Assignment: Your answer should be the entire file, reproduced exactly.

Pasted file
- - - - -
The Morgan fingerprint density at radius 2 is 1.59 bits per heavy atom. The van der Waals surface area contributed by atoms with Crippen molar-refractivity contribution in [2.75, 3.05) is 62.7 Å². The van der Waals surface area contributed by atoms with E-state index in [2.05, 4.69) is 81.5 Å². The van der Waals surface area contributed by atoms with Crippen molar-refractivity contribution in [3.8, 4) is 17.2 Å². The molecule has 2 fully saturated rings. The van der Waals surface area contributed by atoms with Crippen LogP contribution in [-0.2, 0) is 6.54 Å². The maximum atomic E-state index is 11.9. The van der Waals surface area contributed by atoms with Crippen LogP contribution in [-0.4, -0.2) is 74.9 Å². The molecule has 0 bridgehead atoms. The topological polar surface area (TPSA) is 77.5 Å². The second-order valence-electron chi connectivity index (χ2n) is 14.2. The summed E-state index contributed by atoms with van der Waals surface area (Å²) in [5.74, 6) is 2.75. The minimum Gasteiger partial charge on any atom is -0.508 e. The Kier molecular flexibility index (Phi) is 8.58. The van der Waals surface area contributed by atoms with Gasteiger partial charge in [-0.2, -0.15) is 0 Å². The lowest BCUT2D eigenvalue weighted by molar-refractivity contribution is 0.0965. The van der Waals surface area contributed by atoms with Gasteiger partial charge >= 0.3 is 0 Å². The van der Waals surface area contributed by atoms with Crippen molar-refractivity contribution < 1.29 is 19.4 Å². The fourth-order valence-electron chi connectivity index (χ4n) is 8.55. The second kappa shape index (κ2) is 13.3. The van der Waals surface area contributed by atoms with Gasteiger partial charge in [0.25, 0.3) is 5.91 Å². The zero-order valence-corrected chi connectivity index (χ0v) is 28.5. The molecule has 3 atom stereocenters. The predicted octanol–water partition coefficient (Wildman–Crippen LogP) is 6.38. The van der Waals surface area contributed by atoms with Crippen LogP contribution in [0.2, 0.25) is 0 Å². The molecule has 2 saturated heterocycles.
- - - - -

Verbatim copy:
The Morgan fingerprint density at radius 2 is 1.59 bits per heavy atom. The van der Waals surface area contributed by atoms with Crippen molar-refractivity contribution in [2.75, 3.05) is 62.7 Å². The van der Waals surface area contributed by atoms with E-state index in [2.05, 4.69) is 81.5 Å². The van der Waals surface area contributed by atoms with Crippen molar-refractivity contribution in [3.8, 4) is 17.2 Å². The molecule has 2 fully saturated rings. The van der Waals surface area contributed by atoms with Crippen LogP contribution in [-0.2, 0) is 6.54 Å². The maximum atomic E-state index is 11.9. The van der Waals surface area contributed by atoms with Crippen LogP contribution in [-0.4, -0.2) is 74.9 Å². The molecule has 0 bridgehead atoms. The topological polar surface area (TPSA) is 77.5 Å². The second-order valence-electron chi connectivity index (χ2n) is 14.2. The summed E-state index contributed by atoms with van der Waals surface area (Å²) in [5.74, 6) is 2.75. The minimum Gasteiger partial charge on any atom is -0.508 e. The Kier molecular flexibility index (Phi) is 8.58. The van der Waals surface area contributed by atoms with Gasteiger partial charge in [-0.2, -0.15) is 0 Å². The lowest BCUT2D eigenvalue weighted by molar-refractivity contribution is 0.0965. The van der Waals surface area contributed by atoms with Gasteiger partial charge >= 0.3 is 0 Å². The van der Waals surface area contributed by atoms with Crippen molar-refractivity contribution < 1.29 is 19.4 Å². The fourth-order valence-electron chi connectivity index (χ4n) is 8.55. The second kappa shape index (κ2) is 13.3. The van der Waals surface area contributed by atoms with Gasteiger partial charge in [0.25, 0.3) is 5.91 Å². The zero-order valence-corrected chi connectivity index (χ0v) is 28.5. The molecule has 3 atom stereocenters. The predicted octanol–water partition coefficient (Wildman–Crippen LogP) is 6.38. The van der Waals surface area contributed by atoms with Crippen LogP contribution in [0.2, 0.25) is 0 Å². The molecule has 2 saturated heterocycles.